Growing up in Oxford in the early ’70s, my parents had four pop albums. There were three Beatles ones, and one Simon & Garfunkel. My dad had picked these up while he was at college in the mid-’60s. He had With the Beatles, Hard Day’s Night, Beatles for Sale. I’d be playing these in the house constantly on my mum’s Dansette record player. They also had Bridge Over Troubled Water.
The first record that hit a massive chord with me out of any of those four would be “The Only Living Boy In New York,” which is this really soft, big, epic Simon & Garfunkel tune. Full of big reverbs and it’s a really beautiful melody. That was a big one.
I was really knocked back. “This is crazy! What Beatles music is this?”
The Beatles thing kickstarted my love of their music, which I continued, because I would save up Christmas money and birthday money and go and buy Beatles records. My dad would take me to record fairs in Oxford, and I remember one Christmas being pretty flush with the cash and buying about six Beatles albums in one go. That was cool.
I would have been about 10 years old. At Christmastime in the UK they showed all The Beatles movies, one every night, through Christmas Eve, Christmas Day, Boxing Day. I think a whole generation of kids just got hooked on The Beatles in that moment almost as if it was the ’60s again. Certainly a lot of my friends remember this happening. That was, if I wasn’t already a massive Beatles fan, that really helped it along. Even the bands that were around at that point were referencing The Beatles. Like The Jam, I was buying Jam singles, age 10. The one from that exact time would start, which rips off the basic chord of the song “Tax Man.” Immediately, contemporary pop music is giving me Beatles’ riffs and I’m going back. I mean, at this point it’s only like 15 years from the original…they were a massive part of culture in the UK all that time. They didn’t go away.
My best mate was also going through the same kind of journey as me, Richard. He had a big sister. He got a hold of a copy of “Strawberry Fields Forever,” and played it. “You got to hear this Beatles record, it’s nuts.” He played me “Strawberry Fields Forever, “ and I guess I was still around the same age, 11, maybe 12. When I heard that, I was really knocked back: “This is crazy! What Beatles music is this?” I could hear it was The Beatles, but it just sounded different. So I kind of started going through the later albums. I basically went through them in order, without much context apart from that.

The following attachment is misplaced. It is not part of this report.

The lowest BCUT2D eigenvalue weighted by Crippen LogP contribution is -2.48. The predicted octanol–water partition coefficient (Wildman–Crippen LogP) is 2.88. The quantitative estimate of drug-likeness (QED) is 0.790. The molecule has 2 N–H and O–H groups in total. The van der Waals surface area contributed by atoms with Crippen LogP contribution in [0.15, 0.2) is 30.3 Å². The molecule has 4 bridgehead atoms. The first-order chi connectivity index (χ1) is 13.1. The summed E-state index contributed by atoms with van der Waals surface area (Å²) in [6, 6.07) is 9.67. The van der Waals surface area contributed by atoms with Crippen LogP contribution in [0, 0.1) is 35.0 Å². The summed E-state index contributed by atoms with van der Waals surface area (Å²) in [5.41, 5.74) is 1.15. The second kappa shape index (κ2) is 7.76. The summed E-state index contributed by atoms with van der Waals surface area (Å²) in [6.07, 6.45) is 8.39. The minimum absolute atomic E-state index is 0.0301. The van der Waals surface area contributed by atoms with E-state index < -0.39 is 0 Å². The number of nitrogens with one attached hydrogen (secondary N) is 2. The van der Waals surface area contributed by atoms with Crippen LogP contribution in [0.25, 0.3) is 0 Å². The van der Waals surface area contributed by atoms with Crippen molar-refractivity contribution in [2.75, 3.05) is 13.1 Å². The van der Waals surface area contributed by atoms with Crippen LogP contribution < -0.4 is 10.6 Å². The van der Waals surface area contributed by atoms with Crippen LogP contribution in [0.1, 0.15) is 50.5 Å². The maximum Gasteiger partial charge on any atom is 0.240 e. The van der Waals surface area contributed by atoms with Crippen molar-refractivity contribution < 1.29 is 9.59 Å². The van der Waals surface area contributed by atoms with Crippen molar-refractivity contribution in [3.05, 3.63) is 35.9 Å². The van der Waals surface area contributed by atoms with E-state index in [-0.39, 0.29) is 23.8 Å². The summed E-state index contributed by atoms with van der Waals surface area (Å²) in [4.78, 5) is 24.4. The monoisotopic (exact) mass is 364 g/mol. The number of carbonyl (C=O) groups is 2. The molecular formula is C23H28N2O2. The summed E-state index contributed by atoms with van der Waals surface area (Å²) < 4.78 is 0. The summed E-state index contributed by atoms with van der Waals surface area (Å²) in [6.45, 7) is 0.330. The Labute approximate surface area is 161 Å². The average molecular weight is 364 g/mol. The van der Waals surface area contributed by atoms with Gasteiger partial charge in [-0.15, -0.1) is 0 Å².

Then I started buying the books. The one I bought was the Hunter Davies biography of The Beatles that was one of the main ones that was out at that point. Maybe the only one that was out. That book ends in 1969 with four chapters with each Beatle. I think just after the White Album, or at least the copy that I had, it ended there. It’s taking you into the present day at that point, with the very apt thing of they all have their own chapter, and they’re all going to go their own way. It was obvious they were all spreading out.
Later I was hanging out with Mike Gardner. We became friends over liking The Smiths, and him knowing that I had a guitar and could play a couple of Smiths riffs on it. “Hey, you know, can you teach me how to play that Smiths tune?” I’d be like, “Yeah, come back to my house after school.” We started hanging out together and doing that. We were pretty much forming a band at that point already. We had about a year or two left of school, and then during that year, another of our friends, Darren, had a big brother called Steve. He had a four-track, a Tascam. We were starting to use any excuse to go round to this guy’s house, and borrow this thing. I was really fascinated with it so I ended up getting one as well.
It took me a while to save up for it. I spent a whole summer going round to Steve’s house…he was older, he worked in a record shop which stocked all the indie stuff. He was bringing it home, playing it to us, we were ripping it off, making little cassettes. I remember going there to buy things like The Smiths, I always had to have every Smiths release. Then later on the Stone Roses.
The Smiths and The Stone Roses were the two bands that did the thing with the sleeves that we wanted to do. They’ve played into the Ride sleeves massively, the way that they started off as a series. I think we kind of liked that the idea drifted, after a while. There’s only so many flowers. We kept it going with colours. We had red, yellow, grey and blue. It just started to expand. The album of Nowhere had a blue ocean on it, and then the next record had a close-up onto a wave with a shark coming out of it, and then it just went somewhere else. It was thematic in the same way that The Smiths just had this coloured monotone image every time. Which was just a brilliant way of tying it all in, you know?
Ride was a band with rules right from the start. Like a manifesto, we really wanted to make our stamp on things. We took a lot of inspiration from 4AD, which would have been the number one choice label to sign us up. I mean, at this point, we were still dreaming, really. I remember I was sitting around going, “Would 4AD be the best?” Obviously Creation would be too obvious. We had a whole list. I don’t think we realized that we might actually get an offer. So when they got involved, it was like, “Oh this is really happening. Let’s just do it.” 4AD, you had the feeling that the sleeves were a part of the aesthetic. There was little reference to the band. It was all about the overall image. In the same way, we were like we’re not mentioning the band members, we’re not mentioning who wrote a song, the sleeves all look similar. There’s no A side, no B side. There’s no singles on the album. All this stuff was part of our rules.
As told to RBMA Radio’s Frosty.